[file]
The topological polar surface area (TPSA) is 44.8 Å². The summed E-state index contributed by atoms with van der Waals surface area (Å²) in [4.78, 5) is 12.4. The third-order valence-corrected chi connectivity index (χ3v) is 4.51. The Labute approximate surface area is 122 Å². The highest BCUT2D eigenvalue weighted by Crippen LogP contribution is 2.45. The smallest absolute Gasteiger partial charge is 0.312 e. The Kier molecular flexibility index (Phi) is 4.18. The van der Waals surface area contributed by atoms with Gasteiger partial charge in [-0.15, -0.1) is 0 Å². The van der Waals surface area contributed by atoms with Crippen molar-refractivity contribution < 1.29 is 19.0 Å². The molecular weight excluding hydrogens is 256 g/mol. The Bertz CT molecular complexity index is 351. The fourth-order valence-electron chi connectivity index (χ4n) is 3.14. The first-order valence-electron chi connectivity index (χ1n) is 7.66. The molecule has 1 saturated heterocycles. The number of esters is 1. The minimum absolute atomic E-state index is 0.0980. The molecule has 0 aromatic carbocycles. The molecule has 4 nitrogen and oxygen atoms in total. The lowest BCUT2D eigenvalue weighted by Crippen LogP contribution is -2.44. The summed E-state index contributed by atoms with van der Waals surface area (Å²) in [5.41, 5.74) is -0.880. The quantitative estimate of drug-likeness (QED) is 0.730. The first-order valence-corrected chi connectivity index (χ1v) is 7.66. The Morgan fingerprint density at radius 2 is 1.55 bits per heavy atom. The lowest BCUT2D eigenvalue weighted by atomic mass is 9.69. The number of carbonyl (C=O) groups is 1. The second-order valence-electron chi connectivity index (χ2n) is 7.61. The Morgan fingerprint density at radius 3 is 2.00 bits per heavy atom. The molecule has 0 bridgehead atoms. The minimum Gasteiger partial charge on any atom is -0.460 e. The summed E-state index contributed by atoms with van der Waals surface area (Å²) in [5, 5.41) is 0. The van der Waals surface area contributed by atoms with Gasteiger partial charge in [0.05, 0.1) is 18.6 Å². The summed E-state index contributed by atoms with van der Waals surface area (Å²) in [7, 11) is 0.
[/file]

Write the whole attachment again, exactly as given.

The topological polar surface area (TPSA) is 44.8 Å². The summed E-state index contributed by atoms with van der Waals surface area (Å²) in [4.78, 5) is 12.4. The third-order valence-corrected chi connectivity index (χ3v) is 4.51. The Labute approximate surface area is 122 Å². The highest BCUT2D eigenvalue weighted by Crippen LogP contribution is 2.45. The smallest absolute Gasteiger partial charge is 0.312 e. The Kier molecular flexibility index (Phi) is 4.18. The van der Waals surface area contributed by atoms with Gasteiger partial charge in [-0.15, -0.1) is 0 Å². The van der Waals surface area contributed by atoms with Crippen molar-refractivity contribution < 1.29 is 19.0 Å². The molecular weight excluding hydrogens is 256 g/mol. The Bertz CT molecular complexity index is 351. The fourth-order valence-electron chi connectivity index (χ4n) is 3.14. The first-order valence-electron chi connectivity index (χ1n) is 7.66. The molecule has 1 saturated heterocycles. The number of esters is 1. The minimum absolute atomic E-state index is 0.0980. The molecule has 0 aromatic carbocycles. The molecule has 4 nitrogen and oxygen atoms in total. The lowest BCUT2D eigenvalue weighted by Crippen LogP contribution is -2.44. The summed E-state index contributed by atoms with van der Waals surface area (Å²) in [5.41, 5.74) is -0.880. The quantitative estimate of drug-likeness (QED) is 0.730. The first-order valence-corrected chi connectivity index (χ1v) is 7.66. The Morgan fingerprint density at radius 2 is 1.55 bits per heavy atom. The lowest BCUT2D eigenvalue weighted by atomic mass is 9.69. The number of carbonyl (C=O) groups is 1. The second-order valence-electron chi connectivity index (χ2n) is 7.61. The Morgan fingerprint density at radius 3 is 2.00 bits per heavy atom. The molecule has 0 bridgehead atoms. The minimum Gasteiger partial charge on any atom is -0.460 e. The summed E-state index contributed by atoms with van der Waals surface area (Å²) in [5, 5.41) is 0. The van der Waals surface area contributed by atoms with Gasteiger partial charge in [0.05, 0.1) is 18.6 Å². The summed E-state index contributed by atoms with van der Waals surface area (Å²) in [7, 11) is 0.